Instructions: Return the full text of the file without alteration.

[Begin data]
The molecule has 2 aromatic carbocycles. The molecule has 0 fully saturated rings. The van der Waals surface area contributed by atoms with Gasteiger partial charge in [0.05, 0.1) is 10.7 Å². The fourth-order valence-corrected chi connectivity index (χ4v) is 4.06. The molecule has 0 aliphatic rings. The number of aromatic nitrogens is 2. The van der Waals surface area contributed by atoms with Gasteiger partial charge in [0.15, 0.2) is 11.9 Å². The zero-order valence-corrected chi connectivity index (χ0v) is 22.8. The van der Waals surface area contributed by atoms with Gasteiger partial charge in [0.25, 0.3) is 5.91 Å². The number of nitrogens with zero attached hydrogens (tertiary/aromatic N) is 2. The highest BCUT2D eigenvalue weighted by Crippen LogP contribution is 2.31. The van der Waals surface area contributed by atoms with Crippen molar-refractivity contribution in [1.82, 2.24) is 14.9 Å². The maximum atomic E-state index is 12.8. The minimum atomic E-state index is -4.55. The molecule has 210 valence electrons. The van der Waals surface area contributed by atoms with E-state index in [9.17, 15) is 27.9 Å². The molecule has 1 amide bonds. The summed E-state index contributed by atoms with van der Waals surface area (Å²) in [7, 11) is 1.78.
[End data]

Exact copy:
The molecule has 2 aromatic carbocycles. The molecule has 0 fully saturated rings. The van der Waals surface area contributed by atoms with Gasteiger partial charge in [0.05, 0.1) is 10.7 Å². The fourth-order valence-corrected chi connectivity index (χ4v) is 4.06. The molecule has 0 aliphatic rings. The number of aromatic nitrogens is 2. The van der Waals surface area contributed by atoms with Gasteiger partial charge in [0.15, 0.2) is 11.9 Å². The zero-order valence-corrected chi connectivity index (χ0v) is 22.8. The van der Waals surface area contributed by atoms with Gasteiger partial charge in [0.25, 0.3) is 5.91 Å². The number of nitrogens with zero attached hydrogens (tertiary/aromatic N) is 2. The highest BCUT2D eigenvalue weighted by Crippen LogP contribution is 2.31. The van der Waals surface area contributed by atoms with Crippen molar-refractivity contribution in [1.82, 2.24) is 14.9 Å². The maximum atomic E-state index is 12.8. The minimum atomic E-state index is -4.55. The molecule has 210 valence electrons. The van der Waals surface area contributed by atoms with E-state index in [9.17, 15) is 27.9 Å². The molecule has 1 amide bonds. The summed E-state index contributed by atoms with van der Waals surface area (Å²) in [7, 11) is 1.78.